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Thursday, November 3, 2011

Introduction to Linux FTP command by Anwar Faiz

This post is an introduction to the Linux FTP command. I will discuss in short, the FTP commands, ‘l-variants’, ‘!-variants’, and ‘m-variants’ command in FTP.

To start with, let me tell you that ftp command relates to the File Transfer Protocol. A typical use of the command ftp is for remotely copying, renaming, and deleting files.

For instance:
This command will attempt to connect to the ftp server at If it succeeds, it will ask you to log in using a username and password. In case it is a public ftp server, it often allows you to log in using the username "anonymous" and your email address as password. After you are logged in you can get a list of the available ftp commands using the simple help function:
ftp> help
This lists the commands that you can use to show the directory contents, transfer files, and delete files.

Now let us analyze what you can do once you are in FTP command mode. The Shell prompt at this time typically becomes as ftp>.
You can type one of many commands available now to achieve different results.
For instance, ftp> ls
This command prints the names of the files and subdirectories in the current directory on the remote computer.
In a similar way, ftp> cd customers
This command changes the current directory to the subdirecotry "customers", if it exists.
In the same manner, ftp> cd ..
Changes the current directory to the parent direcotry.
Now there can be another variants of these commands too. Because remember now you are in a 2 computer zone. One is your host system from which the ftp command is run. Another is your remote system that has been FTPed here. So for these you can use a prefix ‘l’ befor above command to traverse through the directory structure of the local computer. Obviously ;) local means host system.
For example, ftp> lcd images.
Changes the current directory on the local computer to "images", if it exists.

Now we can directly land into serious discussions. First of any such discussion is about the modes of transfer. There can be two modes of transfer of files. One is ‘ascii’ and another is ‘binary’.
For example, ftp> ascii
Changes to "ascii" mode for transferring text files.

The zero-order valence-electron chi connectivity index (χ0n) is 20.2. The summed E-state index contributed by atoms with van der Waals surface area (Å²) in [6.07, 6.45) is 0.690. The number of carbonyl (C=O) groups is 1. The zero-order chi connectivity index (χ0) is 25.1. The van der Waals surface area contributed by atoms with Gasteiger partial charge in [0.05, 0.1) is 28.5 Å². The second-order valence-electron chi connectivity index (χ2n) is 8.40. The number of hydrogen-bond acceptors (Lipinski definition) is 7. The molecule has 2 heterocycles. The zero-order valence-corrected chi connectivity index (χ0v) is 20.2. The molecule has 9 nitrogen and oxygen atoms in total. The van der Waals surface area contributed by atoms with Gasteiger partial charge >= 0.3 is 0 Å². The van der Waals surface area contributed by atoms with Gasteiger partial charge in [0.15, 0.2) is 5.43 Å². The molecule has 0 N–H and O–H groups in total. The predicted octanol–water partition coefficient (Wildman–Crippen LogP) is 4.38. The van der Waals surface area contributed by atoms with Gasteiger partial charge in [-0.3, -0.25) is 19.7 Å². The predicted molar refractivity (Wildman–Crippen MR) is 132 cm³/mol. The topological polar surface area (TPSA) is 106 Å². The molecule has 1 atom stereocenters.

And ftp> binary
Changes to "binary" mode for transferring all files that are not text files.

The next point in discussion is about the transfer of files. After all, it is only for which the FTP command is all about.
So here comes the first one GET command.
Using ftp> get image1.jpg
You can download the file image1.jpg from the remote computer to the local computer.
It is warned that in case there already is a file with the same name it will be overwritten. Obviously you may smile over this warning ;)

And now comes the command for Uploading data, the PUT command
The command ftp> put image2.jpg
Uploads the file image2.jpg from the local computer to the remote computer. Again the same warning of file overwriting if file exists.

Using ‘!’-variant commands in ftp you can achieve results on local computer.
ftp> !ls
A '!' in front will execute the specified command on the local computer. So '!ls' lists the file names and directory names of the current directory on the local computer.

The last of such serious ( please smile again ;) what serious?). Ok. So the last one of such serious discussions would be the ‘m’-variant commands of get and put.
ftp> mget *.jpg
With mget you can download multiple images. This command downloads all files that end with ".jgp".
ftp> mput *.jpg
Uploads all files that end with ".jgp".
ftp> mdelete *.jpg
Deletes all files that end with ".jgp".

The blogpost would remain incomplete if I do not tell about the last point.
ftp> quit
This command exits the ftp program, and lets you return on the normal shell prompt.

With this I end this blogpost. I guess, it is sufficient to begin with and in a typical day to day job. For more details and examples, you may like to visit the website FTP tutorial from Take care :)

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